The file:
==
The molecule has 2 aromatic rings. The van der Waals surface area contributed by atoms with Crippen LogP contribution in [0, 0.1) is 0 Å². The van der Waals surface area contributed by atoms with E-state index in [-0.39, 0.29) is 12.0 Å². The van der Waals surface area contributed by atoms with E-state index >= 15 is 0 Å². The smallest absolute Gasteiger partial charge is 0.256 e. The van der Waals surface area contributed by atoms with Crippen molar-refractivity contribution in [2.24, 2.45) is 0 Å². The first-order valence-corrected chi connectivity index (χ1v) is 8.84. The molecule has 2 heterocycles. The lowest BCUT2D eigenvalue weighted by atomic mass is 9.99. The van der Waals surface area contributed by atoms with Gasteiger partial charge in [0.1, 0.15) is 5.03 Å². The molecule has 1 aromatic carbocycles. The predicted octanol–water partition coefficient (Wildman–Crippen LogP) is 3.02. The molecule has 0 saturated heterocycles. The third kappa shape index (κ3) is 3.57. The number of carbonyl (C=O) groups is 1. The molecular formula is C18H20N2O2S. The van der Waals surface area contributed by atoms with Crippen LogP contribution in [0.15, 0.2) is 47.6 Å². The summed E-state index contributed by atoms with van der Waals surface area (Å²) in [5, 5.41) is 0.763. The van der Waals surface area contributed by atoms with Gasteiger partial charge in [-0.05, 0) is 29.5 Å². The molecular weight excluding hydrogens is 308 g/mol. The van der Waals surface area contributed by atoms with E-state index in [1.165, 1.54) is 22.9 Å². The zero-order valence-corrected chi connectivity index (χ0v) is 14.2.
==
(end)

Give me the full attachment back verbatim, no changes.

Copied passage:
The molecule has 2 aromatic rings. The van der Waals surface area contributed by atoms with Crippen LogP contribution in [0, 0.1) is 0 Å². The van der Waals surface area contributed by atoms with E-state index in [-0.39, 0.29) is 12.0 Å². The van der Waals surface area contributed by atoms with E-state index >= 15 is 0 Å². The smallest absolute Gasteiger partial charge is 0.256 e. The van der Waals surface area contributed by atoms with Crippen molar-refractivity contribution in [2.24, 2.45) is 0 Å². The first-order valence-corrected chi connectivity index (χ1v) is 8.84. The molecule has 2 heterocycles. The lowest BCUT2D eigenvalue weighted by atomic mass is 9.99. The van der Waals surface area contributed by atoms with Gasteiger partial charge in [0.1, 0.15) is 5.03 Å². The molecule has 1 aromatic carbocycles. The predicted octanol–water partition coefficient (Wildman–Crippen LogP) is 3.02. The molecule has 0 saturated heterocycles. The third kappa shape index (κ3) is 3.57. The number of carbonyl (C=O) groups is 1. The molecular formula is C18H20N2O2S. The van der Waals surface area contributed by atoms with Crippen LogP contribution in [0.15, 0.2) is 47.6 Å². The summed E-state index contributed by atoms with van der Waals surface area (Å²) in [5, 5.41) is 0.763. The van der Waals surface area contributed by atoms with Gasteiger partial charge in [-0.05, 0) is 29.5 Å². The molecular weight excluding hydrogens is 308 g/mol. The van der Waals surface area contributed by atoms with E-state index in [1.165, 1.54) is 22.9 Å². The zero-order valence-corrected chi connectivity index (χ0v) is 14.2.